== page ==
Interacting with the NPCs gave the same unsettling “did I stumble onto a movie set?” feeling, outside of the four or so that are written into the main storyline. As with prior Pokémon games, most NPCs are programmed to rattle off a snippet of legend or lore, a helpful tidbit, or just oddball jokes and riddles. Somehow, GameFreak managed to make NPC pre-loaded conversation feel vapider than in games prior — it was disappointing and hysterical how generic and empty the dialogue was, just a couple dozen beige renditions of “Pokémon is good. I like Pokémon. Pokémon is cool.”
But, for what it’s worth, Pokémon NPCs continue to exhibit the same caricature mannerisms that are well-established in anime-style forms of entertainment: exaggerated facial expressions, squealing and jumping, and literal foot-stomping when disappointed. NPC animations have always been a sideshow of their own in Pokémon games, so at least that’s consistent.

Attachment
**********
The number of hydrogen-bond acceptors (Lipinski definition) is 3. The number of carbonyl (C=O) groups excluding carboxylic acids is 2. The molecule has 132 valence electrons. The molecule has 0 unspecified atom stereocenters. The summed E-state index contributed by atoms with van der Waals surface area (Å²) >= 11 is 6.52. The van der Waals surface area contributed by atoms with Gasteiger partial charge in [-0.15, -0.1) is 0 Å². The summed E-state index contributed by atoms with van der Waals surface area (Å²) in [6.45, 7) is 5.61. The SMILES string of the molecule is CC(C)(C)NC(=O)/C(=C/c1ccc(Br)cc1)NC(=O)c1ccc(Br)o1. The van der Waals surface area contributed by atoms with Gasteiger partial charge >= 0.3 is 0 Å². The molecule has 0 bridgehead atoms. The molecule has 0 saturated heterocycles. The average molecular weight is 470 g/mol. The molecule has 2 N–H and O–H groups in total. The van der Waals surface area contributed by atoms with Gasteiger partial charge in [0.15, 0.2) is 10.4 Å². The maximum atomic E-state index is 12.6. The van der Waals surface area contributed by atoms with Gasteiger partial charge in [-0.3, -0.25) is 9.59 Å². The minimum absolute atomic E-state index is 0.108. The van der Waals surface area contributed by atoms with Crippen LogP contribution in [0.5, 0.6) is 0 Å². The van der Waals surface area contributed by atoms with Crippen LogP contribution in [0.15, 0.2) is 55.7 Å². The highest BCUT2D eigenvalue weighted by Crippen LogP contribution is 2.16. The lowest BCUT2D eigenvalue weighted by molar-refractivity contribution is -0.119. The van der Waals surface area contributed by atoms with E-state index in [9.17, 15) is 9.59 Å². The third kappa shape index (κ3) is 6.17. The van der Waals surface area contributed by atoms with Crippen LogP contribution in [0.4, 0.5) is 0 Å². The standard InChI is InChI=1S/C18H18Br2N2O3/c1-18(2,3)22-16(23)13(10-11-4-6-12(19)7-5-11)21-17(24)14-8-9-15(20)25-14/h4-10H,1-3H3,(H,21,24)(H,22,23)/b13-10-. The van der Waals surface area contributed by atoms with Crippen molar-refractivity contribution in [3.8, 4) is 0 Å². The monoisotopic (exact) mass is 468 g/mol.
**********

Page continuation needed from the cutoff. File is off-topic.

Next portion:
This was ubiquitous to all the towns and cities in the games, and I even felt there was a missed opportunity or two to really give us that complex, sprawling, open-world feeling in the undeveloped countryside of Paldea. The landscape is so promising — but also unrefined and underdeveloped. There were no “hidden gems,” so to speak, nothing that felt like a stroke of luck or score to find.
This “I didn’t start my project until the night before it was due” sensation I feel with this game would not be as big a deal to me, I think, had GameFreak stuck to the original development formula. But if you want us to hold Pokémon to the same standard as other beloved open-world games on Switch, you just can’t do such a half-baked job on the open-world elements of your game and expect anything less than disappointment from players when a strong wind blows through and knocks your cardboard city down.